The United Nations Human Rights Council (UNHRC) adopted a resolution without a vote Monday asking the High Commissioner to send a fact-finding mission to Libya to address the human rights situation in the country.
The UNHRC has asked the mission to establish facts and circumstances regarding the human rights situation in Libya.
The mission should also "collect and review relevant information to document alleged violations and abuses of international human rights law and international humanitarian law by all parties in Libya since the beginning of 2016," the resolution says.
The information will be collected to "preserve evidence with a view to ensuring that perpetrators of violations or abuses of international human rights law and international humanitarian law are held accountable."
Earlier in June, Libya discovered eight mass graves in the town of Tarhuna, which was used as the operation and supply center of militias loyal to warlord Khalifa Haftar, according to the U.N.
The U.N. Support Mission in Libya (UNSMIL) called the mass graves "terrifying."
"UNSMIL notes with horror reports on the discovery of at least eight mass graves in past days, the majority of them in Tarhuna," UNSMIL tweeted.
More than 150 bodies, including those of women and children, were exhumed from the graves in what was Haftar's last stronghold in western Libya before its liberation.
Earlier this week, the Libyan army said it was awaiting a U.N. report that exposes "crimes and genocide" committed by Haftar's militia in Tarhuna.
Meanwhile, the U.N. also said the "last thing" Libya needs is more conflict on its territory after Egypt warned of military intervention in the neighboring country.
"It is clear that the last thing Libya needs right now is more fighting, more military mobilization, more transfer of weapons, more presence of either foreign fighters or mercenaries on its soil," said U.N. spokesman Stephane Dujarric during his daily news conference.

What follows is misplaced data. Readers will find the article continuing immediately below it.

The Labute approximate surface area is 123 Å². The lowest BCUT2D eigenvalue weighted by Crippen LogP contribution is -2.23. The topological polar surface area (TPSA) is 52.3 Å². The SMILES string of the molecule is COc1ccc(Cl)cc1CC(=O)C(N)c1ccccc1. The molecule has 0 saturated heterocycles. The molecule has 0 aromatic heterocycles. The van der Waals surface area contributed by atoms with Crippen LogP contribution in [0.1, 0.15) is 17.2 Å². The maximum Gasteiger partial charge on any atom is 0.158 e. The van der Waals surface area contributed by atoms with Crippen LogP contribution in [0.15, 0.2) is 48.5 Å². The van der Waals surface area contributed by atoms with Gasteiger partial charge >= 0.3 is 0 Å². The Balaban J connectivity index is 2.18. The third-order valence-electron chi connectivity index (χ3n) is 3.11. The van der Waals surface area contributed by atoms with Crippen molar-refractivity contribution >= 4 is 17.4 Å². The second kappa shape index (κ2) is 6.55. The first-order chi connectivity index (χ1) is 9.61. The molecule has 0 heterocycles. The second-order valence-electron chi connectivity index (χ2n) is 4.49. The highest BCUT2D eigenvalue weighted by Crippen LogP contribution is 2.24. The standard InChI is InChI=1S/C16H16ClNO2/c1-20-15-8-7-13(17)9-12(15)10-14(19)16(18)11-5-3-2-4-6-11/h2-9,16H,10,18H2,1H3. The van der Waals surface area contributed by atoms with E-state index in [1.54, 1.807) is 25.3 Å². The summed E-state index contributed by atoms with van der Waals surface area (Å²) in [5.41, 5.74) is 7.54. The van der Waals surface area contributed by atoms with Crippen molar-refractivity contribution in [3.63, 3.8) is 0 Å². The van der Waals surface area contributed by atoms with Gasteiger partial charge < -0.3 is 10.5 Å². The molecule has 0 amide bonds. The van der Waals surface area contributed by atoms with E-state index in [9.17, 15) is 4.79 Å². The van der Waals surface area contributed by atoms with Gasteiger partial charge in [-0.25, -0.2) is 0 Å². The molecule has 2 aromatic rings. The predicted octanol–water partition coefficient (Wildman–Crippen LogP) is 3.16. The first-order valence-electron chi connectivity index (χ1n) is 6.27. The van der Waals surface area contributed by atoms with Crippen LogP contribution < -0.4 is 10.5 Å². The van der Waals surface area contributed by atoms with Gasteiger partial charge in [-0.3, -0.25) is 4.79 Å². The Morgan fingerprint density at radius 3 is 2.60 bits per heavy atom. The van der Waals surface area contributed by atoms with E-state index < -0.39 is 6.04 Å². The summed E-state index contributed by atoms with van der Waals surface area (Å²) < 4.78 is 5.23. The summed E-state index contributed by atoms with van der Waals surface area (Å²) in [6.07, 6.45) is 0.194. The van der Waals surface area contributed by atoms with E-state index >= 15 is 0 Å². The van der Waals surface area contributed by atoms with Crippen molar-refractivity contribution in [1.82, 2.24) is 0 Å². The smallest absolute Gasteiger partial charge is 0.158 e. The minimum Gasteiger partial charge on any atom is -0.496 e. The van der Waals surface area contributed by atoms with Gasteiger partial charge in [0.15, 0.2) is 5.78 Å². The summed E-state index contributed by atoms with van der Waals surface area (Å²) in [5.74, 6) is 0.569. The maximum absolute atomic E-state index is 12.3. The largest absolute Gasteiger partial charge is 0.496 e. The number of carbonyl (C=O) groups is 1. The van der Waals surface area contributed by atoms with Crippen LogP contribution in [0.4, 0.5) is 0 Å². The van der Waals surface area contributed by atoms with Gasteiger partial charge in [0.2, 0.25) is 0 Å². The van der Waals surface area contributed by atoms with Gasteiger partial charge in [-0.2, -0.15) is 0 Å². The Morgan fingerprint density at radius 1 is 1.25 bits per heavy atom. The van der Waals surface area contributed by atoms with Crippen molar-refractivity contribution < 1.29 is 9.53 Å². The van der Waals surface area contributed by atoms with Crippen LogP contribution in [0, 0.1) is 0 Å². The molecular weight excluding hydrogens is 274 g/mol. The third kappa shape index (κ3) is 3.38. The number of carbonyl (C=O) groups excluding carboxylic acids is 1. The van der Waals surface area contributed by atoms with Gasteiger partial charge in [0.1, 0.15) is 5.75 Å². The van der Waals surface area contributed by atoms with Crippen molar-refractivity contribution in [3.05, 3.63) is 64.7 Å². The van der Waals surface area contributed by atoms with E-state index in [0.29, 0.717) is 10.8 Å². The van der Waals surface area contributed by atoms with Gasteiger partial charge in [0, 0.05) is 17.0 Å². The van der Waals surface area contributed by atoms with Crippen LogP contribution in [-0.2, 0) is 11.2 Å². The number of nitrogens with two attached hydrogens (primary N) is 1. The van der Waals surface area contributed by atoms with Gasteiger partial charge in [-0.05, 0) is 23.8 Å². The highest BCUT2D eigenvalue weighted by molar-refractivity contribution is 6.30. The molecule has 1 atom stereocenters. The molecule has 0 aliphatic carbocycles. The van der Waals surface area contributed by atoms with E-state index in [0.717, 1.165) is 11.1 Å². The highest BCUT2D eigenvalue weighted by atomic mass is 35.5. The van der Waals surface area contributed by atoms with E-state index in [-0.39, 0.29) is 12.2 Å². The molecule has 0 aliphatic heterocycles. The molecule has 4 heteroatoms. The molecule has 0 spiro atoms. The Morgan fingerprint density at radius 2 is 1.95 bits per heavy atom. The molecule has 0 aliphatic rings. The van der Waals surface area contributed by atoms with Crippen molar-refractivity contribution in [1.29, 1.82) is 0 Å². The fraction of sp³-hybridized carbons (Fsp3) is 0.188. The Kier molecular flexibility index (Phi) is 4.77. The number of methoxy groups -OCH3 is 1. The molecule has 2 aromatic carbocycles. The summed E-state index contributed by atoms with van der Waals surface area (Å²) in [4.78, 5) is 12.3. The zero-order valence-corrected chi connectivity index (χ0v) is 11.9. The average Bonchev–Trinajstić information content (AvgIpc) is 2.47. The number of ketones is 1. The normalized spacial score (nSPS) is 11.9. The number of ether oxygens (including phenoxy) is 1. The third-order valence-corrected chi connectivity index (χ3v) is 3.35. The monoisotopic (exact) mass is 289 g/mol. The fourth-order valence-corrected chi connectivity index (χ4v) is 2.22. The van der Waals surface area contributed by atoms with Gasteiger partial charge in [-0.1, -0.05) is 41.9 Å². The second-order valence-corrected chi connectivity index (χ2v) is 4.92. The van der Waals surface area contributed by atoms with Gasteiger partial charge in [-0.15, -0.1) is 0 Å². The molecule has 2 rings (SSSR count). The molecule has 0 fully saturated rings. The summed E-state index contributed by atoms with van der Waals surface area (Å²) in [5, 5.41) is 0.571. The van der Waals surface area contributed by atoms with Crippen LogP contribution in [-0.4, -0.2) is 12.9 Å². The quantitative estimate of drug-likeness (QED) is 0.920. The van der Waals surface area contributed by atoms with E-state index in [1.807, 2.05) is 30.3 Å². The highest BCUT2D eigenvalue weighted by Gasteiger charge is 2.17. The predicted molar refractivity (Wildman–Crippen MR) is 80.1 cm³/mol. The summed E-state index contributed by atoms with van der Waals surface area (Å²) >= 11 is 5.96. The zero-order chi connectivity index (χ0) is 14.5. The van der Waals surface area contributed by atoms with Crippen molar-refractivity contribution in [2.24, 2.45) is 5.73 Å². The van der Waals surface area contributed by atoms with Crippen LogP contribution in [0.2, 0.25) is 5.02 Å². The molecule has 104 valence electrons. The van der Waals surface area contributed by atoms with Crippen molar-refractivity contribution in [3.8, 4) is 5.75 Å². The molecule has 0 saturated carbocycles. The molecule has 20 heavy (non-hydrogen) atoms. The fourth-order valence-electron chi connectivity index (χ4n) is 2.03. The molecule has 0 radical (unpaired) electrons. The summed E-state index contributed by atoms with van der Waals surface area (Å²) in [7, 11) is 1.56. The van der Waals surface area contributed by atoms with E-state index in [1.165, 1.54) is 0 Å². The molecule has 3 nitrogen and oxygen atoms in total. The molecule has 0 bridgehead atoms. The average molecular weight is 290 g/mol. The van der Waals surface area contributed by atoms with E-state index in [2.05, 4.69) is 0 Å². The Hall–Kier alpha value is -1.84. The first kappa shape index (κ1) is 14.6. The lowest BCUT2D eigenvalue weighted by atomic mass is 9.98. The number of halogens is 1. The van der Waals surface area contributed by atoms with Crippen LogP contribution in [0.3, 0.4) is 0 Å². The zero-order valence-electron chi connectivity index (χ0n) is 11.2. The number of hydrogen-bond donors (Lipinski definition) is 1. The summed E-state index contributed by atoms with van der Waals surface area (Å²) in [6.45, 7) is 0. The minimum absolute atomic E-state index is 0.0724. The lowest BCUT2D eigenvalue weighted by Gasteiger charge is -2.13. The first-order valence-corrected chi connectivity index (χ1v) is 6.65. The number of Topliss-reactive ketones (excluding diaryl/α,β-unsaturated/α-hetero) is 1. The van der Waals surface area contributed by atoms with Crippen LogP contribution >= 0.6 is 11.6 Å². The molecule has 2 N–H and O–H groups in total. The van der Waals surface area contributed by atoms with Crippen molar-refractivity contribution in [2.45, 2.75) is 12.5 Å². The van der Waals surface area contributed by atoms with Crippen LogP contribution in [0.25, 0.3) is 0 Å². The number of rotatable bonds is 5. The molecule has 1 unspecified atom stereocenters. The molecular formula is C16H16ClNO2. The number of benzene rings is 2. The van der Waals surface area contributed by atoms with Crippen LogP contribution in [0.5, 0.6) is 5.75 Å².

"We're alarmed by the continued military mobilization in central Libya, particularly in Sirte," and by the "flagrant violations of the arms embargo," Dujarric said.
He added it was "important for none of the parties to do anything that would make the situation worse."
Since 2015, a power struggle has pitted the U.N.-recognized, Tripoli-based Government of National Accord (GNA) against putschist Gen. Khalifa Haftar, who claims legitimacy from an eastern-based elected parliament.
Haftar has been trying unsuccessfully to seize the capital since April 2019, with support from neighboring Egypt, Russia and the United Arab Emirates.
On Saturday, Egyptian president Abdel Fattah el-Sissi warned that if pro-GNA forces advanced on the strategic city of Sirte — some 450 kilometers (280 miles) east of Tripoli — it could provoke a "direct" intervention by Cairo.
The GNA on Sunday denounced the warning, labeling it a "declaration of war."
The internationally recognized Libyan government has been under attack by Haftar's forces since April 2019, with more than 1,000 killed in the violence.
The government launched Operation Peace Storm in March to counter attacks on the capital and recently regained strategic locations, including Al-Watiya air base and Tarhuna.
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